OpenCV is an open-source Python library whose main focus is computer vision, image processing, and ML (Machine Learning). The OpenCV library plays a huge role in real-time systems. It is capable of identifying photographs and videos and identifying human faces too. When used together with libraries such as Numpy, it is capable of processing the OpenCV array structure. That enables identifying image patterns and features where we use vector space and mathematical operations.
OpenCV is available for several platforms, including Linux and Windows. In this tutorial, however, we will be installing OpenCV on our Raspberry Pi 4.
Installing OpenCV on Raspberry Pi 4
There are two methods you can use:
- Compile OpenCV from source (highly recommended Raspberry installation)
- Install OpenCV using Python Pip.
For those who have worked with OpenCV before, you know installing the library source can be quite a time-consuming and painstaking process. For Linux newbies, skipping a single step while executing the Terminal commands can lead to a fatal error. A solution to this is installing OpenCV via Python Pip. Pip is easier and much faster, but from experience, while working on several projects, I wouldn’t recommend it for a Raspberry installation. For large projects and even some educational projects, you would want to install OpenCV from the source. In this tutorial, we will look at both methods, and you can choose the one that works for you.
- A Raspberry Pi 4 board
- Raspberry Pi official operating system
- An active internet connection
- A reliable power supply
- Balena Etcher
- At least 8GB SD card
With the above items, you can install OpenCV over SSH without the need for a graphical display. Do you know you can actually enable ssh and connect to wifi without a monitor on Raspberry Pi? Check our post – Connecting to Wi-Fi & Enabling SSH Without Monitor on Raspberry Pi.
If you prefer doing everything via the Pi’s graphical interface, then you will need the additional items below:
- A monitor/ TV screen with HDMI support
- A micro-HDMI to HDMI cable: If your monitor doesn’t support a VGA-to-HDMI converter.
Install Raspberry Pi OS
The operating system of choice in this particular tutorial is the Official Raspberry PI OS. If you haven’t installed it, Download the image from the link below:
Once downloaded, use Balena Etcher to burn the operating system to the SD card. You can check our post on How to install Raspberry Pi OS, which will give you a step-by-step procedure on carrying out the installation.
Expand the Filesystem
The Raspberry Pi OS root system is set to 2GB size by default. This might not be enough for us since the OpenCV library can occupy quite some space leaving you with only a small amount to hold other files. A quick solution to this would be to expand the Pi’s file system to fill out the rest of the unused space. Follow the steps below:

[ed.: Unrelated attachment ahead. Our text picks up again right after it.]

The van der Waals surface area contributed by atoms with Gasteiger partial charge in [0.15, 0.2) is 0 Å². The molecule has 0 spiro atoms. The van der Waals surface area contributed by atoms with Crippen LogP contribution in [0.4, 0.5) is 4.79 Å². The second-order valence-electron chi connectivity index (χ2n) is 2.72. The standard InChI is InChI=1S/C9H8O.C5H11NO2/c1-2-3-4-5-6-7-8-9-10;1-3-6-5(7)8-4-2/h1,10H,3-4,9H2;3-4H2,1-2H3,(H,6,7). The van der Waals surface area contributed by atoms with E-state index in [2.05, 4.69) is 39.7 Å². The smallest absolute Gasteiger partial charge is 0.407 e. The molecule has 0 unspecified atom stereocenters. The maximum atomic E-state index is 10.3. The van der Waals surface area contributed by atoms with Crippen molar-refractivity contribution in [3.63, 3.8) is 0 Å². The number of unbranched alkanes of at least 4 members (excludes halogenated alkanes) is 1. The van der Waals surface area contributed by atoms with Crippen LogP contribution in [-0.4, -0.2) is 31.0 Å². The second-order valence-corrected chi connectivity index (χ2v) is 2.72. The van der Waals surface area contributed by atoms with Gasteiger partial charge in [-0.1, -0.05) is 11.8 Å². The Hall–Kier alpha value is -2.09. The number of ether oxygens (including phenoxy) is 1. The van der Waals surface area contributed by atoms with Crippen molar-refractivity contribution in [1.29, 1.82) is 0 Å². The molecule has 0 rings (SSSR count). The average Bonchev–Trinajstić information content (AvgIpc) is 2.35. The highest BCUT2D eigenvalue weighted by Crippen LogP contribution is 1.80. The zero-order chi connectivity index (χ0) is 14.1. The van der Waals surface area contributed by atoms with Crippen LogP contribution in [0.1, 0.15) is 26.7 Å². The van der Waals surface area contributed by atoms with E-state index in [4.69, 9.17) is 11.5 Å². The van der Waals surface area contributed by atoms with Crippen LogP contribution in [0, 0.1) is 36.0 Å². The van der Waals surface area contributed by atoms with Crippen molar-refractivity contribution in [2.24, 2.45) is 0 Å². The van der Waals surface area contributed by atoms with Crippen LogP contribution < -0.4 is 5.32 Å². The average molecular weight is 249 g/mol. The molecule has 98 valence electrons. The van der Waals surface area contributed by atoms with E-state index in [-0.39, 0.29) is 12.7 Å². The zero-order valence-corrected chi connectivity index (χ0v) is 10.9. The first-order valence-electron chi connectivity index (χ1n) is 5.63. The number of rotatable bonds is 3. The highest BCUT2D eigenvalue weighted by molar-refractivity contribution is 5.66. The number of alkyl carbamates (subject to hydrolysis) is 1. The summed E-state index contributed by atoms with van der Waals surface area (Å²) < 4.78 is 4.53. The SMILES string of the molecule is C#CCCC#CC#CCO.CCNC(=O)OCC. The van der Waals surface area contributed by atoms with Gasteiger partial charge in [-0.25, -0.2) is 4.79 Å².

Launch the Terminal and execute the command below.
That will open the Raspberry PI configuration tool window. Select Advanced Options and hit Enter.
On the new window that appears, select A1 Expand Filesystem and hit Enter.
You will see a notification message –“the filesystem will be resized” on the next reboot. Click OK and reboot the Raspberry Pi. The process might take a couple of minutes – please be patient.
Install OpenCV dependencies
To get started, ensure you update your system by executing the commands below:
sudo apt update sudo apt upgrade
Next, we will install the CMake developer tool necessary for building OpenCV. Execute the command below:
sudo apt install build-essential cmake pkg-config
We will also install additional libraries for opening image files on our computer. That includes JPG, JPEG, PNG, et. Execute the command below:
sudo apt install libjpeg-dev libtiff5-dev libjasper-dev libpng-dev
Other than images, we also need libraries that will enable the use of video files. Install these libraries with the commands below:
sudo apt install libavcodec-dev libavformat-dev libswscale-dev libv4l-dev sudo apt install libxvidcore-dev libx264-dev
Now we have both images and videos sorted out. To display images on our computer screens and even develop Graphical User Interfaces (GUI) for our projects, we will need a module called highgui. That will require us to install all the necessary GTK libraries. Execute the commands below:
sudo apt install libfontconfig1-dev libcairo2-dev sudo apt install libgdk-pixbuf2.0-dev libpango1.0-dev sudo apt install libgtk2.0-dev libgtk-3-dev
For carrying out matrix operations, we will need to install additional dependencies. Execute the command below.
sudo apt install libatlas-base-dev gfortran
If you wish to install OpenCV via pip, install the additional libraries below necessary for HD5 datasets and the development of QT GUIs. There will be no problem even if you install OpenCV via source code. Execute the commands below:
sudo apt install libhdf5-dev libhdf5-serial-dev libhdf5-103 sudo apt install libqt5gui5 libqt5webkit5 libqt5test5 python3-pyqt5
Lastly, we will need to install Python 3 header files necessary for compiling OpenCV. Execute the commands below:
sudo apt install python3-dev
If your OS is up to date, you will probably see the message above. “python3-dev is already the newest version.”
Install Numpy and create a Python Virtual environment
Virtual environments are beneficial as they create an isolated environment for running your Python projects. Therefore, every project in a virtual environment has its own set of dependencies and libraries regardless of the libraries available for other projects.
To get started installing a virtual environment on our Raspberry, we will first need to install pip. Execute the commands below to install pip.
sudo apt-get install python3-pip
With pip installed, we can now proceed to install virtualenv and virtualenvwrapper. These are great packages that you can use to manage your virtual environments in Python. Execute the commands below.
sudo pip3 install virtualenv virtualenvwrapper
Once the installation completes, we will need to edit the
.bashrc file and point to the locations of the virtualenv and virtualenvwrapper. Execute the command below to open the .bashrc file with the nano editor.
Add the following lines at the bottom of the file.
# virtualenv and virtualenvwrapper export WORKON_HOME=$HOME/.virtualenvs export VIRTUALENVWRAPPER_PYTHON=/usr/bin/python3 source /usr/local/bin/virtualenvwrapper.sh
Save the file (Ctrl + O, then Enter) and Exit (Ctrl + X). You will need to refresh the .bashrc file to apply the changes. Execute the command below.
Before getting started with OpenCV installation, we will need to create a virtual environment for our projects. Let’s call it sbb_cv. Execute the command below: